The boundaries of costs budgeting in PI claims: rejection of solicitors’ costs of attending MDT meetings
Hadley v Przybylo is in many ways an ‘ordinary’ claim for catastrophic injury, insofar as there ever can be such a thing.
That said, two interesting points arose in relation to costs budgeting. As Master McCloud notes in a judgment handed down today, cases involving costs budgeting are often a cause of judicial ennui – and one might venture that perhaps that ennui is sometimes not limited to the judiciary. But Hadley brought into sharp focus a question which has been causing increasing friction in recent times. The judgment is not yet widely available but can be downloaded here.
The Claimant’s budget in Hadley was very substantial – over £1.1m. The Issues/ Statements of Case phase raised incurred costs just shy of £185,000 and sought estimated costs of a little over £72,000, giving a phase total in excess of £1/4m. The Claimant had initially objected to costs budgeting on the basis of the value of the claim but the Court was against him on that.
The Master also ordered costs ADR, which proved be very helpful and led to substantial agreement between the parties. The Defendant’s budget was agreed and only the Claimant’s Issues / Statements of Case phase remained in issue. It became clear at the Costs Management Hearing that the underlying source of the difference was that the Claimant’s solicitors sought to include their costs of attendance at MDT meetings and regular contact with the Case Manager and Deputies, arguing the results would feed into the Schedule of Loss.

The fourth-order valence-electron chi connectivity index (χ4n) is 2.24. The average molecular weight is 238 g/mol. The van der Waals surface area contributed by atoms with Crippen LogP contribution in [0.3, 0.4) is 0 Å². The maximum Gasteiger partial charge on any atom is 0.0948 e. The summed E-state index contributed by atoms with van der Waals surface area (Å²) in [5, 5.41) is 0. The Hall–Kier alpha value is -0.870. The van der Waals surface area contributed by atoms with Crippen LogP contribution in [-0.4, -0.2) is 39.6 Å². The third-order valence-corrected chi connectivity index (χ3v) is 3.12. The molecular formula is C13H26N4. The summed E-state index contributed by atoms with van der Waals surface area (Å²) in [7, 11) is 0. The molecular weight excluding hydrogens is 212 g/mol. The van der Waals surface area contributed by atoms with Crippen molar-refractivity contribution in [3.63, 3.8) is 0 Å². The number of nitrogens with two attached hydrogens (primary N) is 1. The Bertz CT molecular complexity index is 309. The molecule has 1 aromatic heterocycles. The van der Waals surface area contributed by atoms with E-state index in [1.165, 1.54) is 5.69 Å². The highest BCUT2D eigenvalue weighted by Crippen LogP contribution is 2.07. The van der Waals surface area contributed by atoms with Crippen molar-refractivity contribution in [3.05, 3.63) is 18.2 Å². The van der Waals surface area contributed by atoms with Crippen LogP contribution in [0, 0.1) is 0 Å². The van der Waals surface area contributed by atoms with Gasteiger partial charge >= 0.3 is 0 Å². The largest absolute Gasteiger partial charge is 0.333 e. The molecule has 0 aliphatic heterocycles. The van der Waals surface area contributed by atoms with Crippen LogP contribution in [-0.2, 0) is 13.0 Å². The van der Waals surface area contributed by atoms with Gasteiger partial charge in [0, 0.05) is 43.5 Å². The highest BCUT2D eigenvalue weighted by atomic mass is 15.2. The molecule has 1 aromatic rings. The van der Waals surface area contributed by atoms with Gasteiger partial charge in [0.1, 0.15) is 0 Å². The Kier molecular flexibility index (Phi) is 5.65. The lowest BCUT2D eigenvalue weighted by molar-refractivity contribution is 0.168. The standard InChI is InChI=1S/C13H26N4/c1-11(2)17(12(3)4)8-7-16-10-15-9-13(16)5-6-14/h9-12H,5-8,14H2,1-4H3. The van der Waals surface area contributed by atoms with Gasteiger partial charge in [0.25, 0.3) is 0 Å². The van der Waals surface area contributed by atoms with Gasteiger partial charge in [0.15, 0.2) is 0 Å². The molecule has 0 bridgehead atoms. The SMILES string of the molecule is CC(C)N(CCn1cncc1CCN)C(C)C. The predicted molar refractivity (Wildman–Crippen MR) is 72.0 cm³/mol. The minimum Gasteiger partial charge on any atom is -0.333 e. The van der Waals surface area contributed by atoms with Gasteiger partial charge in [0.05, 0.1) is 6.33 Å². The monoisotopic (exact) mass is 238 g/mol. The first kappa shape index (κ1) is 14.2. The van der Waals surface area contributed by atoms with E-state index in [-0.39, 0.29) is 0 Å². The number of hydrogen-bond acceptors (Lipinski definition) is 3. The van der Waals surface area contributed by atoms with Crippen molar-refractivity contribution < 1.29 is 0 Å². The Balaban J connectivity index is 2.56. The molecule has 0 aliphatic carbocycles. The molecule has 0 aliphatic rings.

The Defendant took the opposite position, contending that the budget ought to be limited to costs which moved the case on (in the usual way) and that such costs fell outside the categories of matter to be included in the Issues / Statements of Case phase in any event. The Schedule could be drafted from the information made available and did not require such input from the solicitors.
The Judge started from the perspective that costs are those which progress the litigation. In considering whether attendance at those MDTs or such extensive liaison with treating professionals was progressive of the litigaiton, the Judge concluded that the information to be fed into the Schedule could be achieved by the “occasional letter” from the Case Manager or Deputy. The Judge did not rule out sums in the disclosure or witness statements phases where appropriate but did consider that attendance by the Claimant’s solicitor at MDTs and such extensive liaison was not progressive and thus could not be included in the costs budget. Indeed, the Judge concluded that there was no current phase into which such costs could be slotted.
The Judge also found, as a matter of fact, that even had such costs been allowable then the Claimant’s proposed costs were in any event unreasonable.
This is undoubtedly a useful decision for Defendants, resolving the argument as to whether such costs ought to be included in a budget. In that regard, it is perhaps no more than a restatement of first principles. It does not deal with the ongoing issue of whether there should be witness statements from Case Managers and the like as that was not the focus of the decision. However, it offers valuable guidance to those undertaking costs management as to the boundaries of costs in substantial injury claims.
Master McCloud gave the Claimant permission to appeal as part of the judgment and has made a leapfrog order to the Court of Appeal.
Andrew Davis KC represented the Defendant, instructed by James Fisher of Keoghs LLP